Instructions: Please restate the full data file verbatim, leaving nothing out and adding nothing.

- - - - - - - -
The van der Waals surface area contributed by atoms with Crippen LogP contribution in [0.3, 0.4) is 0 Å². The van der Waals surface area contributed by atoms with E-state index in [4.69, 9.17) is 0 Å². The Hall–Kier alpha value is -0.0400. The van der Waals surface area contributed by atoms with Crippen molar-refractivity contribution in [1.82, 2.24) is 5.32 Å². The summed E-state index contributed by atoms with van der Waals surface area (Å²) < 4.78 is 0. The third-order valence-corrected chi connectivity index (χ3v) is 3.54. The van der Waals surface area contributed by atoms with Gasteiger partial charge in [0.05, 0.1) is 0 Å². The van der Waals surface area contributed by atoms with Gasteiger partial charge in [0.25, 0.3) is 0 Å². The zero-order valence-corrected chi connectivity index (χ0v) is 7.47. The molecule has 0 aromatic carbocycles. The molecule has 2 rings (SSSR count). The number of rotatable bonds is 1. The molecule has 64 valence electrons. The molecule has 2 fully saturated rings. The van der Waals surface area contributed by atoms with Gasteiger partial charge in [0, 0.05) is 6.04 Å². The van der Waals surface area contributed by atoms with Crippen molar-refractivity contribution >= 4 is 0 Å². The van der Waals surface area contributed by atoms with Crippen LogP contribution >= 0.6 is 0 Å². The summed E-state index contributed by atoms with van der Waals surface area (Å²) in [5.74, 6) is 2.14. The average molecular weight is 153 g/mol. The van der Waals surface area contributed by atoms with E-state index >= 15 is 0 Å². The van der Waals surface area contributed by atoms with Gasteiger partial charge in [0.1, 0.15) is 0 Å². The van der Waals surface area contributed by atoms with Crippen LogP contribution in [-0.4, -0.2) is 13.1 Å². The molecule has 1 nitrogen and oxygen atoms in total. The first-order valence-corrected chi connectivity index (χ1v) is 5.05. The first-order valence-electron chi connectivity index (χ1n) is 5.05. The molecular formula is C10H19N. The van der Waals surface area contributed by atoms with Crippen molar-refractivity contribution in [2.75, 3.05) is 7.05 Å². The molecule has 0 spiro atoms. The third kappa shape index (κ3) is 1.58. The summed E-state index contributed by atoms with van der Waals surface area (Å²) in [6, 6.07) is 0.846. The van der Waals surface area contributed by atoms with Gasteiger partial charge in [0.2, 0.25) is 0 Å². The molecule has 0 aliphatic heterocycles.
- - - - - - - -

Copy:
The van der Waals surface area contributed by atoms with Crippen LogP contribution in [0.3, 0.4) is 0 Å². The van der Waals surface area contributed by atoms with E-state index in [4.69, 9.17) is 0 Å². The Hall–Kier alpha value is -0.0400. The van der Waals surface area contributed by atoms with Crippen molar-refractivity contribution in [1.82, 2.24) is 5.32 Å². The summed E-state index contributed by atoms with van der Waals surface area (Å²) < 4.78 is 0. The third-order valence-corrected chi connectivity index (χ3v) is 3.54. The van der Waals surface area contributed by atoms with Gasteiger partial charge in [0.05, 0.1) is 0 Å². The van der Waals surface area contributed by atoms with Gasteiger partial charge in [0.25, 0.3) is 0 Å². The zero-order valence-corrected chi connectivity index (χ0v) is 7.47. The molecule has 0 aromatic carbocycles. The molecule has 2 rings (SSSR count). The number of rotatable bonds is 1. The molecule has 64 valence electrons. The molecule has 2 fully saturated rings. The van der Waals surface area contributed by atoms with Gasteiger partial charge in [0, 0.05) is 6.04 Å². The van der Waals surface area contributed by atoms with Crippen molar-refractivity contribution >= 4 is 0 Å². The van der Waals surface area contributed by atoms with Crippen LogP contribution >= 0.6 is 0 Å². The summed E-state index contributed by atoms with van der Waals surface area (Å²) in [5.74, 6) is 2.14. The average molecular weight is 153 g/mol. The van der Waals surface area contributed by atoms with E-state index >= 15 is 0 Å². The van der Waals surface area contributed by atoms with Gasteiger partial charge in [0.1, 0.15) is 0 Å². The van der Waals surface area contributed by atoms with Crippen LogP contribution in [-0.4, -0.2) is 13.1 Å². The molecule has 1 nitrogen and oxygen atoms in total. The first-order valence-corrected chi connectivity index (χ1v) is 5.05. The first-order valence-electron chi connectivity index (χ1n) is 5.05. The molecular formula is C10H19N. The van der Waals surface area contributed by atoms with Crippen molar-refractivity contribution in [2.75, 3.05) is 7.05 Å². The molecule has 0 spiro atoms. The third kappa shape index (κ3) is 1.58. The summed E-state index contributed by atoms with van der Waals surface area (Å²) in [6, 6.07) is 0.846. The van der Waals surface area contributed by atoms with Gasteiger partial charge in [0.2, 0.25) is 0 Å². The molecule has 0 aliphatic heterocycles.